A functional tumour arising from the adrenal cortex could secrete excessive amounts of adrenal progestagens, androgens, or estrogens. Progesterone-secreting adrenal tumors have been the most common sex hormone secreting adrenal tumour reported in cats (6-10). Clinical signs are similar to those in cats with cortisol-secreting tumors. Excessive progesterone secretion in affected cats causes diabetes mellitus and feline fragile skin syndrome, which is characterized by progressively worsening dermal and epidermal atrophy, endocrine alopecia, and easily torn skin. In most of these cats with progesterone-secreting adrenal tumors, results of tests of the pituitary-adrenocortical axis are normal to suppressed and the contralateral adrenal gland is normal in size and shape on abdominal ultrasound. Diagnosis requires documenting an increased concentration of one or more adrenal sex steroids, ideally measured before and after ACTH stimulation.
Recently, a male cat that had developed strong urine order and aggressive behaviour was documented to have a functional adrenal adenoma associated with high circulating concentration of androstenedione and testosterone (11). After adrenalectomy, serum concentrations of the androgens decreased and urine spraying urine aggression resolved.

Aldosterone Secreting Adrenal Tumors
Primary hyperaldosteronism (Conn's syndrome) appears to be a relatively rare but greatly underdiagnosed disease of older cats. This syndrome is characterized by excessive autonomous secretion of aldosterone from one or both adrenal glands, resulting in clinical signs relating to hypertension and/or hypokalemia (13-16).

About half of cases have been due to unilateral aldosterone-secreting adrenal adenomas, whereas most of the remaining cats have unilateral adrenal carcinomas. Less commonly, bilateral adrenal adenomas or bilateral adrenal hyperplasia (17) have been reported. Occasionally, an aldosterone-secreting adrenal tumour is also found to be hypersecreting another adrenocortical hormone, most commonly progesterone (9,11); these cats also had diabetes mellitus and dermatologic changes, both attributed to progesterone excess rather than hyperaldosteronism.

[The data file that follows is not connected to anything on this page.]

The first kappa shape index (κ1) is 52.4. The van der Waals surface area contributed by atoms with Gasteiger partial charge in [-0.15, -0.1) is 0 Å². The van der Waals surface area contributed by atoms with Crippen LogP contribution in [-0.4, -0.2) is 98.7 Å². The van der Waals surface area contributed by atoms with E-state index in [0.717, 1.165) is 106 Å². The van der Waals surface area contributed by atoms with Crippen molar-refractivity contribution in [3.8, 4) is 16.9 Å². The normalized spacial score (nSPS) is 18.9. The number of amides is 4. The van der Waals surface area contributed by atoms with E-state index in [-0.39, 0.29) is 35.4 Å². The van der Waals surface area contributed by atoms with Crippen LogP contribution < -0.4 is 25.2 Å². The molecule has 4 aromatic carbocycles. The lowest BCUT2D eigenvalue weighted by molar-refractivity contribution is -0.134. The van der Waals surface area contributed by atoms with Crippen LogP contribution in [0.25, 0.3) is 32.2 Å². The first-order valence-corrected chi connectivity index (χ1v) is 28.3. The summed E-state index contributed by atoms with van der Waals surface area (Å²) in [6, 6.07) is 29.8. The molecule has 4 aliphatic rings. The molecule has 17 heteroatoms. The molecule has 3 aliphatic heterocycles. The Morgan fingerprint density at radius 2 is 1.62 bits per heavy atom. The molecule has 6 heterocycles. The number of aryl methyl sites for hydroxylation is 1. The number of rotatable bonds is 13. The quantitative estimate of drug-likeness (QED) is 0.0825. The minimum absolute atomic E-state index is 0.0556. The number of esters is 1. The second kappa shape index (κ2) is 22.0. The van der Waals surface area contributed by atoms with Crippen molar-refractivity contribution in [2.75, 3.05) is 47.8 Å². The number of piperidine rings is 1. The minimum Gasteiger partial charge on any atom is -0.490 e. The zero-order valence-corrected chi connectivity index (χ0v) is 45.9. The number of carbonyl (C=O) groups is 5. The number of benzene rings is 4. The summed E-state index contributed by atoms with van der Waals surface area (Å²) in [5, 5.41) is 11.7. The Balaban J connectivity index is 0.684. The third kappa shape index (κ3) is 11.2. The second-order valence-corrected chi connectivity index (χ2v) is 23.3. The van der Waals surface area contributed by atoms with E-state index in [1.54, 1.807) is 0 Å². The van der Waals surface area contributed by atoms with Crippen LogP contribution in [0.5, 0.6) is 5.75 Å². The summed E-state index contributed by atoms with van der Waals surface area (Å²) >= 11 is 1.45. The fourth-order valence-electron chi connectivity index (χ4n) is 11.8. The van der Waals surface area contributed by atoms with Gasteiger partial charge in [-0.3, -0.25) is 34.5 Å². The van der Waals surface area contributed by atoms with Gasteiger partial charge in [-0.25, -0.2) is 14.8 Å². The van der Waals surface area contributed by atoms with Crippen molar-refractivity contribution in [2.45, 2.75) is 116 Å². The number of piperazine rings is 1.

Aldosterone is the major mineralocorticoid secreted by the adrenal cortex and is responsible for regulation of sodium and potassium balance. Therefore, the hormone helps maintain intravascular fluid volume and acid-base balance. Historical findings are generally nonspecific can include generalized weakness (sometimes episodic), lethargy, stiffness, muscle pain, polyuria/polydipsia, and blindness (13-17). Physical examination findings might include ventroflexion of the neck, hypertension, blindness, and retinal vessel tortuosity.

Cats with hyperaldosteronism commonly have moderate to severe hypokalemia and metabolic alkalosis. The sodium concentration is normal to mildly elevated. Demonstration of an inappropriately elevated serum aldosterone concentration along with a low plasma renin concentration provides a definitive diagnosis of hyperaldosteronism. Ideally a diagnosis is made on the basis of marked hyperaldosteronemia in conjunction with hypertension, hypokalemia, inappropriate kaliuresis (high urinary fractional excretion of potassium), and low plasma renin activity (14-17). The presence of renal failure presents a particular diagnostic dilemma, as renal failure itself can lead to a similar constellation of abnormalities. The magnitude of aldosterone elevation may be the key (ie, aldosterone is only about 2-3 times normal with renal failure).

A recent report assessed changes of the urinary aldosterone-to-creatinine ratio in normal cats in response to increased dietary salt or administration of fludrocortisone acetate (18). In that study, normal cats showed the most consistent decrease of the urinary aldosterone-to-creatinine ratio with administration of fludrocortisone acetate as compared with dietary salt supplementation. One cat with an aldosterone-secreting adrenal carcinoma had an elevated ratio and no suppression in response to fludrocortisone acetate. Such mineralocorticoids function tests may prove useful as more cats are diagnosed with this syndrome.